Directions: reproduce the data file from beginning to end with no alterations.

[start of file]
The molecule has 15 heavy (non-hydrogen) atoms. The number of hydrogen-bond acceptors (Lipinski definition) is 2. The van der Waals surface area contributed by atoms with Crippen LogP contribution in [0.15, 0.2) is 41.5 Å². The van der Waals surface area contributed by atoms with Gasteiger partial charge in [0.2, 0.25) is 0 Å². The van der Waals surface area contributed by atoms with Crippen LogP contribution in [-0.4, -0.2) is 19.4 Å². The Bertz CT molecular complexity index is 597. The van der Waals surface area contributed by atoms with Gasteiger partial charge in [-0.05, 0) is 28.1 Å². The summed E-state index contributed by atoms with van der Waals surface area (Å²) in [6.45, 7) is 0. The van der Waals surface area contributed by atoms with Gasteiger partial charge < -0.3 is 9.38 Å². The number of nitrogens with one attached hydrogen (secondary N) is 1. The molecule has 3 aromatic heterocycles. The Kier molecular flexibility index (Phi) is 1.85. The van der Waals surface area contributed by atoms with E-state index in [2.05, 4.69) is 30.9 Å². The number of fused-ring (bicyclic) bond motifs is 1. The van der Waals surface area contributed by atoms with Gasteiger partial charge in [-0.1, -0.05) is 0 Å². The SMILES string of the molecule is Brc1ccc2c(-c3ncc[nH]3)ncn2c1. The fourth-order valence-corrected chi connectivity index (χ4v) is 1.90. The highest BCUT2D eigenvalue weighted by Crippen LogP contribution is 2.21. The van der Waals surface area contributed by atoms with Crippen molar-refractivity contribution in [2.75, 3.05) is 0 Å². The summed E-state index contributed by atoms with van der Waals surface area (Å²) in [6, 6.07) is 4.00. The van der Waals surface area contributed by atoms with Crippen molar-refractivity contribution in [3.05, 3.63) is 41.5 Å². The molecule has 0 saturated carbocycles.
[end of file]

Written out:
The molecule has 15 heavy (non-hydrogen) atoms. The number of hydrogen-bond acceptors (Lipinski definition) is 2. The van der Waals surface area contributed by atoms with Crippen LogP contribution in [0.15, 0.2) is 41.5 Å². The van der Waals surface area contributed by atoms with Gasteiger partial charge in [0.2, 0.25) is 0 Å². The van der Waals surface area contributed by atoms with Crippen LogP contribution in [-0.4, -0.2) is 19.4 Å². The Bertz CT molecular complexity index is 597. The van der Waals surface area contributed by atoms with Gasteiger partial charge in [-0.05, 0) is 28.1 Å². The summed E-state index contributed by atoms with van der Waals surface area (Å²) in [6.45, 7) is 0. The van der Waals surface area contributed by atoms with Gasteiger partial charge < -0.3 is 9.38 Å². The number of nitrogens with one attached hydrogen (secondary N) is 1. The molecule has 3 aromatic heterocycles. The Kier molecular flexibility index (Phi) is 1.85. The van der Waals surface area contributed by atoms with E-state index in [2.05, 4.69) is 30.9 Å². The number of fused-ring (bicyclic) bond motifs is 1. The van der Waals surface area contributed by atoms with Gasteiger partial charge in [-0.1, -0.05) is 0 Å². The SMILES string of the molecule is Brc1ccc2c(-c3ncc[nH]3)ncn2c1. The fourth-order valence-corrected chi connectivity index (χ4v) is 1.90. The highest BCUT2D eigenvalue weighted by Crippen LogP contribution is 2.21. The van der Waals surface area contributed by atoms with Crippen molar-refractivity contribution in [2.75, 3.05) is 0 Å². The summed E-state index contributed by atoms with van der Waals surface area (Å²) in [6, 6.07) is 4.00. The van der Waals surface area contributed by atoms with Crippen molar-refractivity contribution in [3.05, 3.63) is 41.5 Å². The molecule has 0 saturated carbocycles.